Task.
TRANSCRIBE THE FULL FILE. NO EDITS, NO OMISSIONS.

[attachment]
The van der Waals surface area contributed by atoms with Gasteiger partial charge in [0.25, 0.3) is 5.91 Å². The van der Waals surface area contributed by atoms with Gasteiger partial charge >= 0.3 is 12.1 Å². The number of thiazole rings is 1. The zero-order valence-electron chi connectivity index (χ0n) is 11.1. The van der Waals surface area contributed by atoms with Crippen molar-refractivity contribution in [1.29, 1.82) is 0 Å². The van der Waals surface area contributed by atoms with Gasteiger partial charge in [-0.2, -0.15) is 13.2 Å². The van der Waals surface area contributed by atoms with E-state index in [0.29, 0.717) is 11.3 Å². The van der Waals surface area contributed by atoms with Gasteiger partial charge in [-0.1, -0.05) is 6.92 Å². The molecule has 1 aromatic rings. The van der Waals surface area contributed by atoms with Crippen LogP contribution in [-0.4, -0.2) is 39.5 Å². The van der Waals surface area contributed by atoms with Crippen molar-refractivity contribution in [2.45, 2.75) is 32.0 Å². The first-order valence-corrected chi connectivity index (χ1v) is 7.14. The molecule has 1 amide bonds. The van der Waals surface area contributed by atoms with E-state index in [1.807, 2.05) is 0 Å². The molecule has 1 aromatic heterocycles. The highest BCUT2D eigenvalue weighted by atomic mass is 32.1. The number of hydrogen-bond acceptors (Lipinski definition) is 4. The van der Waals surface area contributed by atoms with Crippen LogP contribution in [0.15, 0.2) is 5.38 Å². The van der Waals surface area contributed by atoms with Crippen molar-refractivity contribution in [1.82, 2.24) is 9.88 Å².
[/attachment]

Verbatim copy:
The van der Waals surface area contributed by atoms with Gasteiger partial charge in [0.25, 0.3) is 5.91 Å². The van der Waals surface area contributed by atoms with Gasteiger partial charge >= 0.3 is 12.1 Å². The number of thiazole rings is 1. The zero-order valence-electron chi connectivity index (χ0n) is 11.1. The van der Waals surface area contributed by atoms with Crippen molar-refractivity contribution in [1.29, 1.82) is 0 Å². The van der Waals surface area contributed by atoms with Gasteiger partial charge in [-0.2, -0.15) is 13.2 Å². The van der Waals surface area contributed by atoms with E-state index in [0.29, 0.717) is 11.3 Å². The van der Waals surface area contributed by atoms with Gasteiger partial charge in [-0.1, -0.05) is 6.92 Å². The molecule has 1 aromatic rings. The van der Waals surface area contributed by atoms with Crippen LogP contribution in [-0.4, -0.2) is 39.5 Å². The van der Waals surface area contributed by atoms with Crippen molar-refractivity contribution in [2.45, 2.75) is 32.0 Å². The first-order valence-corrected chi connectivity index (χ1v) is 7.14. The molecule has 1 amide bonds. The van der Waals surface area contributed by atoms with E-state index in [1.807, 2.05) is 0 Å². The molecule has 1 aromatic heterocycles. The highest BCUT2D eigenvalue weighted by atomic mass is 32.1. The number of hydrogen-bond acceptors (Lipinski definition) is 4. The van der Waals surface area contributed by atoms with Crippen LogP contribution in [0.15, 0.2) is 5.38 Å². The van der Waals surface area contributed by atoms with Crippen molar-refractivity contribution in [1.82, 2.24) is 9.88 Å².